NPs herein, such as polysaccharide NPs or albumin NPs, may optionally be coated with a lipid coating. For example, polysaccharide NPs can be crosslinked by containing phosphate (anionic) and quaternary ammonium (cationic) ligands such as dipalmitoyl phosphatidyl choline and cholesterol coatings, with or without lipid bilayers. Other polymer / stabilizers include, but are not limited to: soybean oil; Maltodextrin; Polybutylcyanoacrylate; Butylcyanoacrylate / dextran 70 kDa, polysorbate-85; Polybutylcyanoacrylate / dextran 70kDa, polysorbate-85; Stearic acid; Poly-methylmethylacrylate.

 NP preparations containing catecholic butanes, for example by adsorption to NP, can be administered intravenously for the treatment of influenza. In order to avoid undesirable ingestion of the NP agent by reticulum endothelial cells, the NP may be coated with a surfactant or made of a self-reactive substance.

Thus, optionally, a surfactant can be used in combination with NP. For example, polybutylcyanoacrylate NP can be used with dextran-70,000 stabilizer and polysorbate-80 as surfactant. Other surfactants include, but are not limited to: polysorbate-20, 40 or 60; Poloxamer 188; Lipid coating-dipalmitoyl phosphatidylcholine; Epicuron 200; Poloxamer 338; Pollaxamine 908; Polaxamer 407. For example, polyaxamine 908 can be used as a surfactant to reduce uptake of NP into RES of liver, spleen, lung and bone marrow.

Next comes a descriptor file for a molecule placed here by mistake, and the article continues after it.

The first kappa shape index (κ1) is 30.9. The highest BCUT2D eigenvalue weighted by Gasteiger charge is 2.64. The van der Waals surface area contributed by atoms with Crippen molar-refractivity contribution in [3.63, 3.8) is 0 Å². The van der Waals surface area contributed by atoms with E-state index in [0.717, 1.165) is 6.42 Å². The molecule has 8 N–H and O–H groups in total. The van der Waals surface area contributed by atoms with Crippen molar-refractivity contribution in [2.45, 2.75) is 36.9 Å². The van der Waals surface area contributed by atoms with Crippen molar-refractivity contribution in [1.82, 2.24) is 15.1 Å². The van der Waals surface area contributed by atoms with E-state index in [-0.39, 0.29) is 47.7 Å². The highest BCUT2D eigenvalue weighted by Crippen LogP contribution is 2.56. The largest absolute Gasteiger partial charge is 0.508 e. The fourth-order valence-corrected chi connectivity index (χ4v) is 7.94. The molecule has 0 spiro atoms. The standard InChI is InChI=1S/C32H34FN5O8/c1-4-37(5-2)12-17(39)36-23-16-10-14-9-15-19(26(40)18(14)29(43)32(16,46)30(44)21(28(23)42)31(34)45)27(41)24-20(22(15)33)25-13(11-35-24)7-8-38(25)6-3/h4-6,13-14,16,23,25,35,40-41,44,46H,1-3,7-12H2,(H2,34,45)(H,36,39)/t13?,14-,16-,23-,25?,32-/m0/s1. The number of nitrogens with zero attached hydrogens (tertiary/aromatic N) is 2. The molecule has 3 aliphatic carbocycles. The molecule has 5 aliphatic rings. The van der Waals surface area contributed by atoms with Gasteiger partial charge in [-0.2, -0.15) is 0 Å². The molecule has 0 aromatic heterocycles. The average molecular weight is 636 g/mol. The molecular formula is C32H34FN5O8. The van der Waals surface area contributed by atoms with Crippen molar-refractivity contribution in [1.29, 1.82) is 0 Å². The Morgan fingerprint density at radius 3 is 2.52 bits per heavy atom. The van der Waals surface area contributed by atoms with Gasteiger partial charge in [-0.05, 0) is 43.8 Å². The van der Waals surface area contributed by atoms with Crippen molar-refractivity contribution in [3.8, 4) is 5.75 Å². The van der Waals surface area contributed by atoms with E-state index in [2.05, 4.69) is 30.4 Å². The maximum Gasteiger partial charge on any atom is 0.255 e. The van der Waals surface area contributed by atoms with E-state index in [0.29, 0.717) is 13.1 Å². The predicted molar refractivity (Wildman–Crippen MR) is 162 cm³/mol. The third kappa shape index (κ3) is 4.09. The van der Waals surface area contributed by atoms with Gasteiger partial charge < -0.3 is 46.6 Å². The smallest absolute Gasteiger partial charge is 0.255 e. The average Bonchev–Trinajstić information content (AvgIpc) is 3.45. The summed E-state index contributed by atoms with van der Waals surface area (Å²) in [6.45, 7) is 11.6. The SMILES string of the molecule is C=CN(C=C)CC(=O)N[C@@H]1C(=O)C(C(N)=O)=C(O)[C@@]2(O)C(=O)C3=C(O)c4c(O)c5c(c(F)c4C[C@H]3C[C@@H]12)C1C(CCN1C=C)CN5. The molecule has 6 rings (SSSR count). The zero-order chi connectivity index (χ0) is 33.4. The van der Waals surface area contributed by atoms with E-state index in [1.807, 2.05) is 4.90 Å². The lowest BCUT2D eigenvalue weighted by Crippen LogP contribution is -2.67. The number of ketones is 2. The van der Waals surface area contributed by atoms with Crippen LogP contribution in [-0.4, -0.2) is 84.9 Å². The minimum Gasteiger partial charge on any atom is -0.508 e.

The magnetically responsive material can be magnetite (Fe 3 O 4 ), which can be incorporated into the composition for making NP. The self-reactive NP can be induced externally by a magnet.

In another embodiment, NPs herein are poly (lactide-co-glycolide) s (“PLGAs”) and d-α-tocopheryl polyethylene glycol 1000 succinate (vitamin E TPGS as described in Mu and Feng). Or TPGS) (Mu, L. and Feng, SS, "A novel controlled release formulation for the anticancer drug paclitaxel (Taxol®): PLGA nanoparticles containing vitamin E TPGS." J. Control. Rel . 86 : 33-48 (2003). The latter can be a matrix material and also act as an emulsifier.

Preparation of the micelle forming carrier:

Catecholic butanes formulated in the micelle forming carrier of the present invention, wherein the micelles are prepared by processes conventional in the art. The example of, e.g., Liggins (Liggins, RT and Burt, HM, "Polyether-polyester diblock copolymers for the preparation of paclitaxel loaded polymeric micelle formulations." Adv. Drug Del . Rev. 54 : 191-202, (2002)); Zhang, et al . (Zhang, X. et al, "Development of amphiphilic diblock copolymers as micellar carriers of taxol." Int . J. Pharm . 132 : 195-206, (1996)); And Churchill (Churchill, JR, and Hutchinson, FG, "Biodegradable amphiphilic copolymers." US 4,745,160 , (1988)). In one such method, polyether-polyester block copolymers, which are amphiphilic polymers with hydrophilic (polyether) and hydrophobic (polyester) segments, are used as micelle forming carriers.